The individual most responsible for legitimating the modern distinction between sex and gender was the anthropologist Margaret Mead. According to the Mead doctrine, gender identity is almost entirely a product of learning in different cultural contexts, and sex, or biological reality, is not a determinant of this identity. The assumption that gender identity is learned in sexless, or gender-neutral, minds separate and distinct from sex-specific bodies legitimated the sex/gender system that has been foundational to feminist theory since the mid 1970s. In this system, sex refers to physiological differences in the domain of the body and gender to learned behavior in the domain of mind. Since this two-domain distinction obviated the connection between biological reality and gender identity, it allowed gender identity to be viewed as scripted or socially constructed by cultural narratives (stories, myths, legends, and the like) invented by men to control and oppress women.

In ^IS/He Brain^R, Nadeau demonstrates that the sex/gender system is not in accord with biological reality for now obvious reasons—the brains of men and women are not the same, and the differences have behavioral consequences. Yet the intent of the book is to serve the cause of full sexual equality and not to escalate the gender war. Nadeau attempts to accomplish this by demonstrating that an improved understanding of the relationship between sex and gender can not only enlarge the bases for meaningful communication between men and women. It could also serve as the basis for a new and improved standard of sexual equality that eliminates the grossly unfair treatment of women sanctioned by the current standard.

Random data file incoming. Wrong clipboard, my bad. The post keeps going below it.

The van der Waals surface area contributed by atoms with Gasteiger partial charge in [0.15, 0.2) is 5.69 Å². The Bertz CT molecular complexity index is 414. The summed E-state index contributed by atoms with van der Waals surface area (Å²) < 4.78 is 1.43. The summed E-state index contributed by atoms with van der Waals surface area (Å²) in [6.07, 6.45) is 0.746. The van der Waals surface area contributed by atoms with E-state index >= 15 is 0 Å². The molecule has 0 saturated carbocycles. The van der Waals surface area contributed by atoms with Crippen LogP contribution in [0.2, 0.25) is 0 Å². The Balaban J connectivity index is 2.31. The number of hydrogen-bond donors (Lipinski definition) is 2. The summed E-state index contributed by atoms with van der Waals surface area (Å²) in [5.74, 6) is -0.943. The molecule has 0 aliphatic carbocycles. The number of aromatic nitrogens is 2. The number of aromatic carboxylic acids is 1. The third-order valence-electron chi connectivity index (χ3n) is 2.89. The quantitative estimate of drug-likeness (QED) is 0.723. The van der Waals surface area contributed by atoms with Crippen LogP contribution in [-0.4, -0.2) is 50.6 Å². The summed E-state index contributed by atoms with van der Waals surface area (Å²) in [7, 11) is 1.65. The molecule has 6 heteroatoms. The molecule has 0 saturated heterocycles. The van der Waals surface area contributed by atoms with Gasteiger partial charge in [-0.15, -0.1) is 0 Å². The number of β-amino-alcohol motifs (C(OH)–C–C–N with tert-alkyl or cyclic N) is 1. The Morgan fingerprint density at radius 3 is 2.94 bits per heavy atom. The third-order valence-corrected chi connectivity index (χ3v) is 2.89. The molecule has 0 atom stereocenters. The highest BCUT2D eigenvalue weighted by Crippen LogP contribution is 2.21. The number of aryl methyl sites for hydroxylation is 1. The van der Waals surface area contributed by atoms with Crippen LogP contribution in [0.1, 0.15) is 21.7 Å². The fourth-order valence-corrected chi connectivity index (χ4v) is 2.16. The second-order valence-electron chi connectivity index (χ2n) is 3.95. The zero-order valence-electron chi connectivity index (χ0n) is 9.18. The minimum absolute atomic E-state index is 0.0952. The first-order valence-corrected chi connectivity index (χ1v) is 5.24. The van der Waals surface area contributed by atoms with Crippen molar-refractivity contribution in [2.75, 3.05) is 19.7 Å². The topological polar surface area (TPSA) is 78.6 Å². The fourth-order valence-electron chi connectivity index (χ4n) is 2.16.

(retrieved from Amazon Thu, 12 Mar 2015 18:17:01 -0400)

Margaret Mead's argument that gender identity is learned in sexless minds separate and distinct from sex-specific bodies legitimized the "sex/gender system" in feminist theory. In this system, sex refers to physiological differences in the domain of the body and gender to learned behavior in the domain of the mind. Since this "two-domain" distinction obviated the connection between biological reality and gender identity, it allowed gender identity to be viewed as a product of patriarchal cultural narratives - stories, myths, legends and the like invented by men in order to control and oppress women. In S/He Brain, Nadeau demonstrates that the sex/gender system is not some arcane bit of academic jargon that has no impact on our daily lives. It is the greatest source of conflict in the politics of our sexual lives for a now obvious reason: the brains of men and women are not the same, and the differences can have behavioral consequences. Yet the intent of the book is to serve the cause of full sexual equality and not to escalate the gender war. Nadeau argues that an improved understanding of the relationship between sex and gender can not only enlarge the bases for meaningful communication between men and women, it could also serve as the basis for an improved standard of sexual equality that eliminates the grossly unfair treatment of women sanctioned by the current standard.… (more)